CategoryProduct Design

Facebook and Twitter Onboarding Emails November 2015

As part of my work on Sidekick and HubSpot’s sales platform, I focus a lot on the new user experience of our products. As Brian Balfour likes to say “user onboarding is the one element of your application that all users will use”. Can you think of better metrics to invest than getting your users activated and set up for success?

As part of thinking through what will help explain the value of our products to users, I like to evaluate what other successful companies are doing on a regular basis. Recently, I took a look at the emails they send to users as part of the signup process as they move them towards an activation event. I thought it was interesting to see how the emails for Facebook and Twitter stacked up against one another. They have a ton of signups and a lot of opportunity to tune these emails to get the best results. What are they doing that might be applicable for your personas / use case?

First Email:

  • Facebook subject: “Just one more step to get started on Facebook”
  • Twitter subject: “Confirm your account, FirstName LastName”
  • Facebook goes with an aggressive headline with “Action Required”. Grabs people’s attention!  Twitter uses your name in the subject, I’m surprised that Facebook doesn’t do the same.
  • Both Twitter and Facebook want you to “complete” your account in the paragraph above, but both say “confirm” in the CTA. The two sentences in the Facebook feel so robotic.
  • Facebook looks to reinforce its value by describing why it’s useful: “helps you communicate and stay in touch with all of your friends. Once you join Facebook, you’ll be able to share photos, plan events, and more”. Twitter doesn’t do anything like this. I guess it’s hard to describe what twitter is to everyone in one sentence.

Second Email:

  • Facebook subject: “Welcome to Facebook”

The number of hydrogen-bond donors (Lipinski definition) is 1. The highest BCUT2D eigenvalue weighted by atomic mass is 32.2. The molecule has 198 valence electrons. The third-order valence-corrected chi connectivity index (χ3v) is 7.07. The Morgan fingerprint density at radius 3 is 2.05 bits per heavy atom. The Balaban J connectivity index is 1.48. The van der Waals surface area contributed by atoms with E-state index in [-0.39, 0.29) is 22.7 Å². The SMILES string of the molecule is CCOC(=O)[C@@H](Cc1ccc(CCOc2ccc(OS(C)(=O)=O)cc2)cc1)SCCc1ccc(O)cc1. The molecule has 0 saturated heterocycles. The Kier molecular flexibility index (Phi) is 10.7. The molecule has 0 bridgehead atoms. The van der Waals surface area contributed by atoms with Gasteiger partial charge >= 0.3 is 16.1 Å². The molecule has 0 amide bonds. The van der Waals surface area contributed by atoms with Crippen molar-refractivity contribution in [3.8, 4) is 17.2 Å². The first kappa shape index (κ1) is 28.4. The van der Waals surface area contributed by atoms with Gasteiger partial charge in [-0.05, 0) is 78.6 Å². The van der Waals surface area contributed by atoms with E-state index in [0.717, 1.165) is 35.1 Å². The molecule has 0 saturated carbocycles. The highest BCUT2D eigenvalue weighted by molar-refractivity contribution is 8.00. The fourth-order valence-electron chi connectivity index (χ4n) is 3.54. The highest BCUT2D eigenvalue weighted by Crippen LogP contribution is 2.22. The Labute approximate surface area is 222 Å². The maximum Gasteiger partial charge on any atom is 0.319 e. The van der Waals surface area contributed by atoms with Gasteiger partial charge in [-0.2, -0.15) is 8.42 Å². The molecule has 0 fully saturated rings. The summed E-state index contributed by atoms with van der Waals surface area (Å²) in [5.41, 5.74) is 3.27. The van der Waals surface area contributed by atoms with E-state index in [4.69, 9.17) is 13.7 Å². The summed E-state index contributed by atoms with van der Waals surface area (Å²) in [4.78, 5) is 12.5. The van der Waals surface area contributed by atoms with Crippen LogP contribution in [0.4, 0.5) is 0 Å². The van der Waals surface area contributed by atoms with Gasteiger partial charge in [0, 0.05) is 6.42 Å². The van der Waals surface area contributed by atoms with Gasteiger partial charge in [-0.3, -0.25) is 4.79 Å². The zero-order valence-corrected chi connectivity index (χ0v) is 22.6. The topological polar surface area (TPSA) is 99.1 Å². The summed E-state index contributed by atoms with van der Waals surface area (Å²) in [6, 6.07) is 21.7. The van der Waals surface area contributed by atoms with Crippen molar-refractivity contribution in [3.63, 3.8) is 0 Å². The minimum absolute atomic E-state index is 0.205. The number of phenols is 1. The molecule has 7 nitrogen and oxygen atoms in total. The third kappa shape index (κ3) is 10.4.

• Twitter subject: “Follow Vogue Magazine, Jimmy Kimmel and Rihanna on Twitter!”
  • Twitter is focused on getting you to follow users, rather than build out your profile. I’d guess that twitter is less about making it so your friends can find you, and more about finding content you’re interested in.
  • Facebook is obsessed about getting you to enter your profile information. They try to hook you with content first, but I assume that profile information is the key to showing you friend suggestions and other information you might like.

Third Email:

  • Facebook subject: “You have more friends on Facebook than you think”
  • Twitter subject: “Eric Shawn tweeted: “Should we accept more #Syrianrefugees? A look at one man’s journey @Foxnews, @CWS_global, @John_Kass, Watch:
  • Twitter is all about information and news (granted, I picked some accounts to follow in their onboarding process), while Facebook is pushing you to connect your inbox so they can prompt you to add your friends. This is one long email with a lot of tweets embedded in it.
  • It’s weird that Facebook shows so many different email clients, when I signed up with a gmail.com test address. Feels like they haven’t optimized this email, but what do I know?

Fourth Email:

  • Facebook subject: “Robinson Cano and Tom Brady are Trending on Facebook”